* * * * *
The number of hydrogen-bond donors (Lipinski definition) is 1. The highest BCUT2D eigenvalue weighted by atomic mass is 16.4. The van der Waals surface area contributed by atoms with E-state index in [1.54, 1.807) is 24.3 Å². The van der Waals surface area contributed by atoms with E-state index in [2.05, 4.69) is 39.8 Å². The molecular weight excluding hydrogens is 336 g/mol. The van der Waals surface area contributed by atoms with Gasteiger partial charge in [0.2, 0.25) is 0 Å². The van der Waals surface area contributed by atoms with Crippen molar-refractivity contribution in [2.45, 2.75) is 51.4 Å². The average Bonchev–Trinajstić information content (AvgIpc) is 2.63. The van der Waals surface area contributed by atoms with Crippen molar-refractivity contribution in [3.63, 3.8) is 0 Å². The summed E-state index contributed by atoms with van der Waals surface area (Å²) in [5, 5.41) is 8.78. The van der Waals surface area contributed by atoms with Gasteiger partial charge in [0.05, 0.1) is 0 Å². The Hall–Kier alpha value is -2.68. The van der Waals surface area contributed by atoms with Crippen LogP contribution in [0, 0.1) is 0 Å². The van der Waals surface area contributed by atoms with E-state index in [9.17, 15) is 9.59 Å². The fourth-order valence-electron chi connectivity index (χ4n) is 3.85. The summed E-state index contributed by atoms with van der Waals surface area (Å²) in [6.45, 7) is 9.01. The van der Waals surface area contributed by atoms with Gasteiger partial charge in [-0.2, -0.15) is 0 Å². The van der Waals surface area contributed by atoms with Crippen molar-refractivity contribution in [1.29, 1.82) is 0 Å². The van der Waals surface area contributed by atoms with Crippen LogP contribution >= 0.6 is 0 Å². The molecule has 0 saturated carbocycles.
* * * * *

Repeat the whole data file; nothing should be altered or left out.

The number of hydrogen-bond donors (Lipinski definition) is 1. The highest BCUT2D eigenvalue weighted by atomic mass is 16.4. The van der Waals surface area contributed by atoms with E-state index in [1.54, 1.807) is 24.3 Å². The van der Waals surface area contributed by atoms with E-state index in [2.05, 4.69) is 39.8 Å². The molecular weight excluding hydrogens is 336 g/mol. The van der Waals surface area contributed by atoms with Gasteiger partial charge in [0.2, 0.25) is 0 Å². The van der Waals surface area contributed by atoms with Crippen molar-refractivity contribution in [2.45, 2.75) is 51.4 Å². The average Bonchev–Trinajstić information content (AvgIpc) is 2.63. The van der Waals surface area contributed by atoms with Crippen molar-refractivity contribution in [3.63, 3.8) is 0 Å². The summed E-state index contributed by atoms with van der Waals surface area (Å²) in [5, 5.41) is 8.78. The van der Waals surface area contributed by atoms with Gasteiger partial charge in [0.05, 0.1) is 0 Å². The Hall–Kier alpha value is -2.68. The van der Waals surface area contributed by atoms with Crippen LogP contribution in [0, 0.1) is 0 Å². The van der Waals surface area contributed by atoms with E-state index in [9.17, 15) is 9.59 Å². The fourth-order valence-electron chi connectivity index (χ4n) is 3.85. The summed E-state index contributed by atoms with van der Waals surface area (Å²) in [6.45, 7) is 9.01. The van der Waals surface area contributed by atoms with Gasteiger partial charge in [-0.2, -0.15) is 0 Å². The van der Waals surface area contributed by atoms with Crippen molar-refractivity contribution in [1.29, 1.82) is 0 Å². The van der Waals surface area contributed by atoms with Crippen LogP contribution >= 0.6 is 0 Å². The molecule has 0 saturated carbocycles.